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Federal Government Would Allow Exploding Rail Cars To Keep Rolling for 3 to 6 Years

Oil train in California

An oil train in Southern California.

Photo courtesy of Russ Allison Loar

This week, the Department of Transportation (DOT) proposed long-overdue rules to improve the safety of tank cars used to ship highly volatile Bakken crude oil and other hazardous fuels across America. The good news is the proposal would create a new tank car to replace the outdated DOT-111s, nicknamed the “Ford Pinto of rail cars” because they are prone to puncture, spill oil and produce fires and even deadly explosions in derailments. The bad news is that the Department has set a timeline of three to six years to phase-out the current fleet, allowing these puncture-prone tankers to keep rolling through communities across the country.

This timeline is disgraceful especially given the Department’s own analysis estimates that without a phase-out there are likely to be 15 derailments on mainlines every year. The Department also predicts an additional 10 serious accidents involving these cars over the next two decades, with a single crash estimated to cause as much as $5 billion in damages.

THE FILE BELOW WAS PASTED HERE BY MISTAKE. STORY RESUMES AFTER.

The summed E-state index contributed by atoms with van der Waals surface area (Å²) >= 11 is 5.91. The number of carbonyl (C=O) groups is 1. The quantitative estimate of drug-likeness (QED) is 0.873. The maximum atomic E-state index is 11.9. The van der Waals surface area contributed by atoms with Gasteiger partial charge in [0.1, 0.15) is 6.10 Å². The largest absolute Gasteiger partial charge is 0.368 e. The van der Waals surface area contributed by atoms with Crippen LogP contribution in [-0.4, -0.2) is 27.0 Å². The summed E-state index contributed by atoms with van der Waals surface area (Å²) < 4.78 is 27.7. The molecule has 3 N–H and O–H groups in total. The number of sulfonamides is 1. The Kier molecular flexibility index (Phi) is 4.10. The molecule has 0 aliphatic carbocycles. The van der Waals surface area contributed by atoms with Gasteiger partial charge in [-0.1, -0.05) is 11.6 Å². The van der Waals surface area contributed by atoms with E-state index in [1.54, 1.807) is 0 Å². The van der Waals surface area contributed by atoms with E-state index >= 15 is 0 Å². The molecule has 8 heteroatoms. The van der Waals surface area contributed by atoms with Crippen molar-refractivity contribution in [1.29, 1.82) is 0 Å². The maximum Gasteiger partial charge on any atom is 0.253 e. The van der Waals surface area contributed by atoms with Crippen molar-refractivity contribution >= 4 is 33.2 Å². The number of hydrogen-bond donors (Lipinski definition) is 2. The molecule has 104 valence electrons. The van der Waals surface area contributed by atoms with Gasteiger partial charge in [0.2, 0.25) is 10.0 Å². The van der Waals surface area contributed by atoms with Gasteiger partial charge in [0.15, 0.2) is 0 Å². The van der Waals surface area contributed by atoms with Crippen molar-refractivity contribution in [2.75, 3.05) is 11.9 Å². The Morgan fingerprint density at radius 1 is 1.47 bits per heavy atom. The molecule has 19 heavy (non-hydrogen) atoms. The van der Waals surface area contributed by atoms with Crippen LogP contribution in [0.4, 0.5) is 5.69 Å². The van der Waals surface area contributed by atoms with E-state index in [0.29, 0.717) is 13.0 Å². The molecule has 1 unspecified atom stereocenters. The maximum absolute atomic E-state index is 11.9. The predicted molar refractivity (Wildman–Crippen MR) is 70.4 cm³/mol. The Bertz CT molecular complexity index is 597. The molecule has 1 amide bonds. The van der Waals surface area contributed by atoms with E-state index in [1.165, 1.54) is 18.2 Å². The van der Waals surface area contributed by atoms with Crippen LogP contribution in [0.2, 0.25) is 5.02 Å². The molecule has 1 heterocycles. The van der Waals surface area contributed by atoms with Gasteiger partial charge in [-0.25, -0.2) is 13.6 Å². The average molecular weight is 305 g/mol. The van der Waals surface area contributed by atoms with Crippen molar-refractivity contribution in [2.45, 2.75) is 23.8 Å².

Some press reports suggest there would be a two-year phase-out based on statements made when the Department rolled out the proposal, and the New York Times called the phase-out timetable “faster than a similar effort in Canada to phase out older tank cars.” But the numbers show otherwise.

Timeline for continued use of DOT specification 111 take care in HHFT service.
"HHFT" refers to trains with 20 or more cars loaded with flammable hazardous materials.
Department of Transportation

Canada began its phase out this past spring, which will ban the shipment of crude oil, ethanol and other dangerous goods in DOT-111 tank cars by May 2017 with an immediate ban on the use of the oldest DOT-111s as of May 2014. Under the U.S. proposal, a partial ban on shipping the most volatile crude in DOT-111s would kick in as of October 1, 2017, with additional partial bans following in October 2018 and October 2020. Once it is fully in place, the U.S. ban would apply only to trains with 20 or more cars loaded with crude oil, ethanol and most other flammable liquids, meaning these antiquated DOT-111s could continue to be used to ship explosive materials in groups of 19 cars or less.

More oil spilled in rail accidents in 2013 than the previous 37 years combined, and serious train accidents continued in 2014. The DOT-111s were the cars involved in the crash and subsequent fireball last December in Casselton, N.D. They were also the ones that derailed in a swamp outside Aliceville, Ala., choking the wetlands with untold gallons of spilled crude oil. They were the tank cars that were part of the runaway train that throttled down a hill and ruptured last summer in Quebec incinerating 47 people.

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